No, seriously. Sugar is my drug of choice. I'm a snob with my vice — I tend toward the chocolate, baked goods, and bready carb iterations that feature quality ingredients (none of the corn syrup nonsense) — but it's a vice, nonetheless. And like any addiction would, it's got a powerful hold on me. I'm a willing slave.

But things have to change. My thighs have moved into unacceptable spaces with unacceptable textures. I'm officially disgusted with myself. I dread the idea of getting into any one of the twenty-plus bathing suits I own and adore. And, as a result, I've started to hyperfocus on the cause of my distress. Unfortunately, I can't do much about the need to exercise right now — a recent heel injury has me laid up for the time being, but I CAN do something about the food ... and, more purposefully, my relationship with food.

I've known for sometime now that I grew up associating food with celebration, reward and freedom (instead of fuel, nutrition and function). More recently, however, I've noticed a tie to boredom. It's hard to admit, but sometimes I'm pretty sure I'm eating just to feel alive and satisfied and excited. It's like a high. And, while it makes all the chemical and psychological sense in the world, I hate admitting that I'm just another unhealthy 30-something American, using food to numb, escape and soothe.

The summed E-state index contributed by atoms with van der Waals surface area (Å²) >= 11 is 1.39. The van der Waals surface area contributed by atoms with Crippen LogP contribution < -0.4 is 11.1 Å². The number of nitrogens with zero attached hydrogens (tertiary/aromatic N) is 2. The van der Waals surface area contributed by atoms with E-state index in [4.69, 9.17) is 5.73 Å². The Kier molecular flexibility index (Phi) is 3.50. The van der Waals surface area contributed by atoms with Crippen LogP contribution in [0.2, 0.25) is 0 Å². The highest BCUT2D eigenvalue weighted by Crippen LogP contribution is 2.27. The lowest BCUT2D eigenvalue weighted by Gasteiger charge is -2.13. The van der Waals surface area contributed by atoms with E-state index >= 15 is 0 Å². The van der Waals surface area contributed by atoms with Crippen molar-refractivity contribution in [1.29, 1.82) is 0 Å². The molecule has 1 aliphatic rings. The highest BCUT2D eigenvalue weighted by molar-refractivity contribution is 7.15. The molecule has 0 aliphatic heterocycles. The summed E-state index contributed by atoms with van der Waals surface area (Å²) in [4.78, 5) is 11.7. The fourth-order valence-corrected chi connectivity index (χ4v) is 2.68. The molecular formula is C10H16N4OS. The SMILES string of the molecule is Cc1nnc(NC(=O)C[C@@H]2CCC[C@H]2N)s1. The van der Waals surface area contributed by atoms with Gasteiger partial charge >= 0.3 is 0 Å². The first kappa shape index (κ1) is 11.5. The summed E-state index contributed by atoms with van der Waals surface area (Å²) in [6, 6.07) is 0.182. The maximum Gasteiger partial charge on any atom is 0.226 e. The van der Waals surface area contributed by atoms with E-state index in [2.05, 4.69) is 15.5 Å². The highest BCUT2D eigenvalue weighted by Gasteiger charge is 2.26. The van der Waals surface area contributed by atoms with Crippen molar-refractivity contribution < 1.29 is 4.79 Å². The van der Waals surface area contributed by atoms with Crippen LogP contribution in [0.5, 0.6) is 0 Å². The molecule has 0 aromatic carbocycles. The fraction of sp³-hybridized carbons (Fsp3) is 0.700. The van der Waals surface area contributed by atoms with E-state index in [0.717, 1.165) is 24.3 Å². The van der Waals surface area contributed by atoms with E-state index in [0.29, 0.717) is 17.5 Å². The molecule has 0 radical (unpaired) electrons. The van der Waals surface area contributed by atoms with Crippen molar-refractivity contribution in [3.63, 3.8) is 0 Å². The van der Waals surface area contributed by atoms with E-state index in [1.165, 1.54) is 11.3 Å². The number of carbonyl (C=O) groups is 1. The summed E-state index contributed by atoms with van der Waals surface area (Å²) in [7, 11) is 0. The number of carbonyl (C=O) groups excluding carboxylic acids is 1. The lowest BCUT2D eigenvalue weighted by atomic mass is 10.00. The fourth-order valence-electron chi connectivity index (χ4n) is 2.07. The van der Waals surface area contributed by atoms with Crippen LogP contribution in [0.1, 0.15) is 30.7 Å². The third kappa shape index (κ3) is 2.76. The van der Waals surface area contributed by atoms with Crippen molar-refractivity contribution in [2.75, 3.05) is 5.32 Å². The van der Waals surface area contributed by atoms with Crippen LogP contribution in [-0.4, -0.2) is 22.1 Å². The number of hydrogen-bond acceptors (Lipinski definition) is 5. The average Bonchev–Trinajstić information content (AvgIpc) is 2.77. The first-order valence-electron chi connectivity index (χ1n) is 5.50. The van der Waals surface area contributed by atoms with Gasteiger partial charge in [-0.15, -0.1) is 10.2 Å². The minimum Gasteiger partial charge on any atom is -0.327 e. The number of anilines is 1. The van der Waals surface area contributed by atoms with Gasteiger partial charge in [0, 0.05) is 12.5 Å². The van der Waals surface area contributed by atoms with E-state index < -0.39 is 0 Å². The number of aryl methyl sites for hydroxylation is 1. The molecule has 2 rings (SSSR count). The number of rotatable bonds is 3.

It's astonishing, because this is a dramatic pendulum swing away from the perfectionistic, overtrained, marathon runner I used to be. Maybe you have to land at the other extreme to do the work of finding balance. If so, I'm there. Pregnant, "crippled," and totally there. Not able to ignore it anymore. 

So, I emailed a dietician today. I'm seeing my therapist on Thursday to start talking about the gaps I'm trying to fill with food. So, toward balance I head ... one carrot stick at a time.